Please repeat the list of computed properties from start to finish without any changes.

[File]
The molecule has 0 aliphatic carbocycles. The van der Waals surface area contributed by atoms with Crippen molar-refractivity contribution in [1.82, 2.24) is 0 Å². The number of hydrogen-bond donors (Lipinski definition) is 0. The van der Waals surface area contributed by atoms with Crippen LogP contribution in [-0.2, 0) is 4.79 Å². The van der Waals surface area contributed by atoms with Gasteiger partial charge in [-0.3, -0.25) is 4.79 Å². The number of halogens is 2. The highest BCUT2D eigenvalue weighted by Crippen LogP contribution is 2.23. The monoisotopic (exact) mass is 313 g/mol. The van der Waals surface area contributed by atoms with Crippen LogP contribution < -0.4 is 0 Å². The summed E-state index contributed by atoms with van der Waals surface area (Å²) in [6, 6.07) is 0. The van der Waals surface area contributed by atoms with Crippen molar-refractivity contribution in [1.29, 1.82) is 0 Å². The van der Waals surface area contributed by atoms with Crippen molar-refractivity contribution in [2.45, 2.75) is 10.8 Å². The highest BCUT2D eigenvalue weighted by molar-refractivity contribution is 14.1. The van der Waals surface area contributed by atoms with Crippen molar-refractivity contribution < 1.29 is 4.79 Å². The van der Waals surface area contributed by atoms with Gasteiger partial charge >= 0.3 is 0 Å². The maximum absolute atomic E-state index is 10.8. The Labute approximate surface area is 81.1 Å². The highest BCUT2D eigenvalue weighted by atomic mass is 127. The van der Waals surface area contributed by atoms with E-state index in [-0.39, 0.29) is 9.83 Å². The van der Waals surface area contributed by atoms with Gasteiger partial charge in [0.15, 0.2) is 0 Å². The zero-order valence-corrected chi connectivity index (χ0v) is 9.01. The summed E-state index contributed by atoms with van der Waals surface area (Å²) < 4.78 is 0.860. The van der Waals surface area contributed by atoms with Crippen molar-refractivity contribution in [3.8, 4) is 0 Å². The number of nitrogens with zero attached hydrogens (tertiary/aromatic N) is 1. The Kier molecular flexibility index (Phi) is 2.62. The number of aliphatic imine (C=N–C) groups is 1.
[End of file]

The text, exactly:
The molecule has 0 aliphatic carbocycles. The van der Waals surface area contributed by atoms with Crippen molar-refractivity contribution in [1.82, 2.24) is 0 Å². The number of hydrogen-bond donors (Lipinski definition) is 0. The van der Waals surface area contributed by atoms with Crippen LogP contribution in [-0.2, 0) is 4.79 Å². The van der Waals surface area contributed by atoms with Gasteiger partial charge in [-0.3, -0.25) is 4.79 Å². The number of halogens is 2. The highest BCUT2D eigenvalue weighted by Crippen LogP contribution is 2.23. The monoisotopic (exact) mass is 313 g/mol. The van der Waals surface area contributed by atoms with Crippen LogP contribution < -0.4 is 0 Å². The summed E-state index contributed by atoms with van der Waals surface area (Å²) in [6, 6.07) is 0. The van der Waals surface area contributed by atoms with Crippen molar-refractivity contribution in [1.29, 1.82) is 0 Å². The van der Waals surface area contributed by atoms with Crippen molar-refractivity contribution in [2.45, 2.75) is 10.8 Å². The highest BCUT2D eigenvalue weighted by molar-refractivity contribution is 14.1. The van der Waals surface area contributed by atoms with Crippen molar-refractivity contribution < 1.29 is 4.79 Å². The van der Waals surface area contributed by atoms with Gasteiger partial charge >= 0.3 is 0 Å². The maximum absolute atomic E-state index is 10.8. The Labute approximate surface area is 81.1 Å². The highest BCUT2D eigenvalue weighted by atomic mass is 127. The van der Waals surface area contributed by atoms with E-state index in [-0.39, 0.29) is 9.83 Å². The van der Waals surface area contributed by atoms with Gasteiger partial charge in [0.15, 0.2) is 0 Å². The zero-order valence-corrected chi connectivity index (χ0v) is 9.01. The summed E-state index contributed by atoms with van der Waals surface area (Å²) < 4.78 is 0.860. The van der Waals surface area contributed by atoms with Crippen molar-refractivity contribution in [3.8, 4) is 0 Å². The number of nitrogens with zero attached hydrogens (tertiary/aromatic N) is 1. The Kier molecular flexibility index (Phi) is 2.62. The number of aliphatic imine (C=N–C) groups is 1.